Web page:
Conclusion

No significant correlation could be found between Filamin A expression and clinicopathological parameters in our study. The cytoplasmic expression is seen in malignant cells as well as normal breast and benign tumor sections implicating the dual role of Filamin A in breast cancer. Filamin A immunoexpression should be further correlated with metastasis-free survival period of breast cancer patients.

Financial support and sponsorship

Nil.

Conflicts of interest

There are no conflicts of interest.



 
  References Top

1.
Bray F, Ferlay J, Soerjomataram I, Siegel RL, Torre LA, Jemal A. Global cancer statistics 2018: GLOBOCAN estimates of incidence and mortality worldwide for 36 cancers in 185 countries. CA Cancer J Clin 2018;68:394-424.  Back to cited text no. 1
    
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Feng Y, Walsh CA. The many faces of filamin: A versatile molecular scaffold for cell motility and signalling. Nat Cell Biol 2004;6:1034-8.  Back to cited text no. 2
    
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Popowicz GM, Schleicher M, Noegel AA, Holak TA. Filamins: Promiscuous organizers of the cytoskeleton. Trends Biochem Sci 2006;31:411-9.  Back to cited text no. 3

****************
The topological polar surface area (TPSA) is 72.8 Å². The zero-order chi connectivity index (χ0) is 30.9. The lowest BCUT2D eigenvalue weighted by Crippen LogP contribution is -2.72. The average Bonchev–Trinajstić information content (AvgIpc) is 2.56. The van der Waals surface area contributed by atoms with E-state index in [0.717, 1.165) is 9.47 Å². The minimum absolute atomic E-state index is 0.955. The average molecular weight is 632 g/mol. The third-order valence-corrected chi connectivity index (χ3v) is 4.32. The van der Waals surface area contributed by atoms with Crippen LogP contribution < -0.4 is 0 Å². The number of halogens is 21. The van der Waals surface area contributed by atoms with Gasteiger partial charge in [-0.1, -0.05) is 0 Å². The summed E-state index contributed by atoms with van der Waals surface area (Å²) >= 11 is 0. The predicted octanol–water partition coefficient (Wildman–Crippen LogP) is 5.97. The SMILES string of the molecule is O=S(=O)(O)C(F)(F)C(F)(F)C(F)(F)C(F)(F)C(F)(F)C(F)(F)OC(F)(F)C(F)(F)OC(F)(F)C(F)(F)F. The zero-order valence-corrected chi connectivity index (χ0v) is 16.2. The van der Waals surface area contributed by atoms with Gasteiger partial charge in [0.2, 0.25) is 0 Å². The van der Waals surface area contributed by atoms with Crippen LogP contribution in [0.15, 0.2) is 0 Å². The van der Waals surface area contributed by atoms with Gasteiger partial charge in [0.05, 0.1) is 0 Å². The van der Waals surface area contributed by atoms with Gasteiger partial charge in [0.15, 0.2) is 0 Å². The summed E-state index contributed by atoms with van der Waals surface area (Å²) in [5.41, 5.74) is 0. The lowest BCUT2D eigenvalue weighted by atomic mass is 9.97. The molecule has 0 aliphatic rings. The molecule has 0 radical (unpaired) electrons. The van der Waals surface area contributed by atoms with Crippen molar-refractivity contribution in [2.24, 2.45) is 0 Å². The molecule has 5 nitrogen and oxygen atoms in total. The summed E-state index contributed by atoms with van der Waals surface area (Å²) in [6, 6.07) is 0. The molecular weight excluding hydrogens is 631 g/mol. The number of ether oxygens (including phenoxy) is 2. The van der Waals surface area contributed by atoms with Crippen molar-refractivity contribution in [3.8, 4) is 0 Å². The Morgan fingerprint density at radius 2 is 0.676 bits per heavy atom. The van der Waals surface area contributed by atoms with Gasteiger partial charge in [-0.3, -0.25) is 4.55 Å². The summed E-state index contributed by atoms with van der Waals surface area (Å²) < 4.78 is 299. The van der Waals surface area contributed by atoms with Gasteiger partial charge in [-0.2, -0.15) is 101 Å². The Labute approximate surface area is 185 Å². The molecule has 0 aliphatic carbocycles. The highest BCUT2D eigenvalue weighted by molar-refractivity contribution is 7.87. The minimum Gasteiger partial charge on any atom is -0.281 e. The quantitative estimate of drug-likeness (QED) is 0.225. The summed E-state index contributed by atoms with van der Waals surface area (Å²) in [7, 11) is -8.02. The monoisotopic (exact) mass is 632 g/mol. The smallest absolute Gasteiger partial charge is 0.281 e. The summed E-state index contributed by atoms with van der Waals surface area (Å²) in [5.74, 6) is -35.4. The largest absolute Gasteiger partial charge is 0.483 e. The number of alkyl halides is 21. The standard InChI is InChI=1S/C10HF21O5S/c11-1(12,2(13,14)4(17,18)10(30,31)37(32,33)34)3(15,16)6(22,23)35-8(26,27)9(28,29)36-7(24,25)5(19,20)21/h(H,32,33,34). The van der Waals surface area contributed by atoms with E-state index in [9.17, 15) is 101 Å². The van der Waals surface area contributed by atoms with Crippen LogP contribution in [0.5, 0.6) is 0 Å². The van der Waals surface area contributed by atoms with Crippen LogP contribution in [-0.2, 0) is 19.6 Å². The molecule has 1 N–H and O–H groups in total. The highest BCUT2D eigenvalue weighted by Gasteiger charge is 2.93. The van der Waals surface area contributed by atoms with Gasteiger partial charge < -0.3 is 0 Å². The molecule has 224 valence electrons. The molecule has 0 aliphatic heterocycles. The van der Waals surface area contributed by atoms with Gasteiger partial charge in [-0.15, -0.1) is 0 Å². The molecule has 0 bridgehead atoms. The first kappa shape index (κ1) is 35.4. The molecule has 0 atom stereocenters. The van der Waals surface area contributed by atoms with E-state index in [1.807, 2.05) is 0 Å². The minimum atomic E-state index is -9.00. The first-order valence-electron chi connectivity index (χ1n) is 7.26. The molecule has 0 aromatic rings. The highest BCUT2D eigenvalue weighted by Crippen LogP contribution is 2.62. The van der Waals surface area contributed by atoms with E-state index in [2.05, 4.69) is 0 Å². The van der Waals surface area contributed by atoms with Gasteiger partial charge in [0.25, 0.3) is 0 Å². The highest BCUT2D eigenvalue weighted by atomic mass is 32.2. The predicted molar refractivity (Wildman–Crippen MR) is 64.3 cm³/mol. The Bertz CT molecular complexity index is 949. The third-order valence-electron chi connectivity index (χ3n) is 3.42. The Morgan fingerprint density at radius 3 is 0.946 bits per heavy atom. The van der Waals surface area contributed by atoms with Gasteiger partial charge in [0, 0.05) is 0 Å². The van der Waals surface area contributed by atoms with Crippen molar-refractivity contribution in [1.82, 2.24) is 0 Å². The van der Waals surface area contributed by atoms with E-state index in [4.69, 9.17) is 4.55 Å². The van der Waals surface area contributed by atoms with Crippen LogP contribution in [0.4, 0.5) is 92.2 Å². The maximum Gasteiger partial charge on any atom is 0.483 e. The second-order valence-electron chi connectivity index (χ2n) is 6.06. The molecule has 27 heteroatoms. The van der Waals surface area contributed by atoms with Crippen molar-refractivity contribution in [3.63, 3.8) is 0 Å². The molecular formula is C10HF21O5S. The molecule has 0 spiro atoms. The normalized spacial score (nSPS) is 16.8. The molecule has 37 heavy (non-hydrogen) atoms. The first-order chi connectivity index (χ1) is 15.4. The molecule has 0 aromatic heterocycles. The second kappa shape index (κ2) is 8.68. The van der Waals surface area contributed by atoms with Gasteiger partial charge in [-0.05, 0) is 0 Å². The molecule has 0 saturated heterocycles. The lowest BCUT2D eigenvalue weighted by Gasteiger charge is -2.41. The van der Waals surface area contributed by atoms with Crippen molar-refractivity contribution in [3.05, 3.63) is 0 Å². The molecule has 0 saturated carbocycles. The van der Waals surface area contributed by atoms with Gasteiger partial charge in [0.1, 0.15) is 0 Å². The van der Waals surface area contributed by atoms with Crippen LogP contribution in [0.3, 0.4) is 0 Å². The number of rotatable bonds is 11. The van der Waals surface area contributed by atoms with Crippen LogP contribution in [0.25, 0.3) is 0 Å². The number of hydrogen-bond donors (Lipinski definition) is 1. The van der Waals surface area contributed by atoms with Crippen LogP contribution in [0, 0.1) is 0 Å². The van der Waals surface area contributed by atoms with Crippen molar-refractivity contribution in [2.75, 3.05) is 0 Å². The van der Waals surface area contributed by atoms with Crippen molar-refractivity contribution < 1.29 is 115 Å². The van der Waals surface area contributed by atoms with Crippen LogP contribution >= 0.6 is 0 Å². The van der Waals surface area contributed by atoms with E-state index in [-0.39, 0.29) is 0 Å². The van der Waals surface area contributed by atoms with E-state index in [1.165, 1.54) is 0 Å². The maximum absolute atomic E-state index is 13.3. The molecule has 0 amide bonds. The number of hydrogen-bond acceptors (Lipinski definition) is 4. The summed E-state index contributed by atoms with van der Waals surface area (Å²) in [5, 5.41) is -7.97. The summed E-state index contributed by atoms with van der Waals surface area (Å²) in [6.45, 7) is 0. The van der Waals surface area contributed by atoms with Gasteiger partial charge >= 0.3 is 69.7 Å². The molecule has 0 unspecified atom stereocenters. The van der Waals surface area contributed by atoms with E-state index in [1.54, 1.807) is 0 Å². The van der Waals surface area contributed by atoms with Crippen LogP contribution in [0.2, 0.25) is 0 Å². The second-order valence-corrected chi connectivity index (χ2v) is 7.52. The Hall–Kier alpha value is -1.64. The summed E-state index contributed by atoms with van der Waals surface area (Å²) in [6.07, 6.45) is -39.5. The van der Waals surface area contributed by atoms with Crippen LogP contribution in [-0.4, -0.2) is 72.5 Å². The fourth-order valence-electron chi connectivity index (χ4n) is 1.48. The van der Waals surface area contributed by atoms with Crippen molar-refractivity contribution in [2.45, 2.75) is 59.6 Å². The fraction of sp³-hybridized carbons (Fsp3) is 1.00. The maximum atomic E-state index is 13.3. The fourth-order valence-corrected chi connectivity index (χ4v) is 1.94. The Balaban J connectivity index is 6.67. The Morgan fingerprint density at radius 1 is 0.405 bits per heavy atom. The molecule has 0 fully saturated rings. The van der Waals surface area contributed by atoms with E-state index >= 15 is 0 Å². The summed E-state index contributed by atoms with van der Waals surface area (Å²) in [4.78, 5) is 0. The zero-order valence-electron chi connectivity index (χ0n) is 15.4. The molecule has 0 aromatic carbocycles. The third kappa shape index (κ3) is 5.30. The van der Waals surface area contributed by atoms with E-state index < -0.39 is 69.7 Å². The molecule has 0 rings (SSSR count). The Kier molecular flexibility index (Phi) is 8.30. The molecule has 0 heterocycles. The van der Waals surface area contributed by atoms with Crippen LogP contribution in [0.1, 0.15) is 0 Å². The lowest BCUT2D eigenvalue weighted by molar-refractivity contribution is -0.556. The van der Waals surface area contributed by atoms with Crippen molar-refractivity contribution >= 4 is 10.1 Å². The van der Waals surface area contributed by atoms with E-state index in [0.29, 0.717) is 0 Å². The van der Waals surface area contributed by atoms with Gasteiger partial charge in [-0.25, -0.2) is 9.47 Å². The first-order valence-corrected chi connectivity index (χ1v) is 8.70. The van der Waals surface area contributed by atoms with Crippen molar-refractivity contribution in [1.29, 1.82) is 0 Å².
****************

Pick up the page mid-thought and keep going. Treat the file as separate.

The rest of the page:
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Uramoto H, Akyürek LM, Hanagiri T. Positive relationship between filamin and VEGF in patients with lung cancer. Anticancer Res 2010;30:3939-44.  Back to cited text no. 4
    
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Flanagan LA, Chou J, Falet H, Neujahr R, Hartwig JH, Stossel TP. Filamin A, the Arp2/3 complex, and the morphology and function of cortical actin filaments in human melanoma cells. J Cell Biol 2001;155:511-7.  Back to cited text no. 5
    
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Xu Y, Bismar TA, Su J, Xu B, Kristiansen G, Varga Z, et al. Filamin A regulates focal adhesion disassembly and suppresses breast cancer cell migration and invasion. J Exp Med 2010;207:2421-37.  Back to cited text no. 6
    
7.